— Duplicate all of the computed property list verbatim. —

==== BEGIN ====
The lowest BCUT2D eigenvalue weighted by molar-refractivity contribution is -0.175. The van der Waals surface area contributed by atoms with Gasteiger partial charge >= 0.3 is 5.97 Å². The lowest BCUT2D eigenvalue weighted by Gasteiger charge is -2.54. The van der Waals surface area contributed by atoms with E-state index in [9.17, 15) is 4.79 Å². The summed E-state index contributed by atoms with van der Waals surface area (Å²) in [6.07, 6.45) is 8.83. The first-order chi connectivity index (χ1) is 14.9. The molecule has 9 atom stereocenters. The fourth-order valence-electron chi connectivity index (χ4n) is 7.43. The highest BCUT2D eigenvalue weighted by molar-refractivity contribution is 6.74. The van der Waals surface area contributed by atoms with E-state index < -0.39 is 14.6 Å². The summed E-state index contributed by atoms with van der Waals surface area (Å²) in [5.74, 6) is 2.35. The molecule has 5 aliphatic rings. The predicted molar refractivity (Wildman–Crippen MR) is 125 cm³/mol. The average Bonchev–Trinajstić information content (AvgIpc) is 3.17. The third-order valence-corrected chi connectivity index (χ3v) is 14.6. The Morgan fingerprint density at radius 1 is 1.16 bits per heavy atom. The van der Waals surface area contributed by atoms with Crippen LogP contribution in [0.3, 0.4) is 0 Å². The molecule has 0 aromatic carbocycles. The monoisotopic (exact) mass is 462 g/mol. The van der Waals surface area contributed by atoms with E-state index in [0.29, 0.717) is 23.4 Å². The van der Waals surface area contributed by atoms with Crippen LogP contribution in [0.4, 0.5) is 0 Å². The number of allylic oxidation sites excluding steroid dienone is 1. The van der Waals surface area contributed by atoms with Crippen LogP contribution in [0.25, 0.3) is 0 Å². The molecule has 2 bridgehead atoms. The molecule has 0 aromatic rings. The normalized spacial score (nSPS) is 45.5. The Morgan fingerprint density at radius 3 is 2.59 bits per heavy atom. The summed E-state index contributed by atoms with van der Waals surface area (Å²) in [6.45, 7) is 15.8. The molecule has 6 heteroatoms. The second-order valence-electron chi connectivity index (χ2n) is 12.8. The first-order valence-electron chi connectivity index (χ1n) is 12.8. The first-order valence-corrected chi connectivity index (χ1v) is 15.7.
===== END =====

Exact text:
The lowest BCUT2D eigenvalue weighted by molar-refractivity contribution is -0.175. The van der Waals surface area contributed by atoms with Gasteiger partial charge >= 0.3 is 5.97 Å². The lowest BCUT2D eigenvalue weighted by Gasteiger charge is -2.54. The van der Waals surface area contributed by atoms with E-state index in [9.17, 15) is 4.79 Å². The summed E-state index contributed by atoms with van der Waals surface area (Å²) in [6.07, 6.45) is 8.83. The first-order chi connectivity index (χ1) is 14.9. The molecule has 9 atom stereocenters. The fourth-order valence-electron chi connectivity index (χ4n) is 7.43. The highest BCUT2D eigenvalue weighted by molar-refractivity contribution is 6.74. The van der Waals surface area contributed by atoms with E-state index < -0.39 is 14.6 Å². The summed E-state index contributed by atoms with van der Waals surface area (Å²) in [5.74, 6) is 2.35. The molecule has 5 aliphatic rings. The predicted molar refractivity (Wildman–Crippen MR) is 125 cm³/mol. The average Bonchev–Trinajstić information content (AvgIpc) is 3.17. The third-order valence-corrected chi connectivity index (χ3v) is 14.6. The Morgan fingerprint density at radius 1 is 1.16 bits per heavy atom. The van der Waals surface area contributed by atoms with Crippen LogP contribution in [0.3, 0.4) is 0 Å². The molecule has 0 aromatic carbocycles. The monoisotopic (exact) mass is 462 g/mol. The van der Waals surface area contributed by atoms with E-state index in [0.29, 0.717) is 23.4 Å². The van der Waals surface area contributed by atoms with Crippen LogP contribution in [0.4, 0.5) is 0 Å². The number of allylic oxidation sites excluding steroid dienone is 1. The van der Waals surface area contributed by atoms with Crippen LogP contribution in [0.25, 0.3) is 0 Å². The molecule has 2 bridgehead atoms. The molecule has 0 aromatic rings. The normalized spacial score (nSPS) is 45.5. The Morgan fingerprint density at radius 3 is 2.59 bits per heavy atom. The summed E-state index contributed by atoms with van der Waals surface area (Å²) in [6.45, 7) is 15.8. The molecule has 6 heteroatoms. The second-order valence-electron chi connectivity index (χ2n) is 12.8. The first-order valence-electron chi connectivity index (χ1n) is 12.8. The first-order valence-corrected chi connectivity index (χ1v) is 15.7.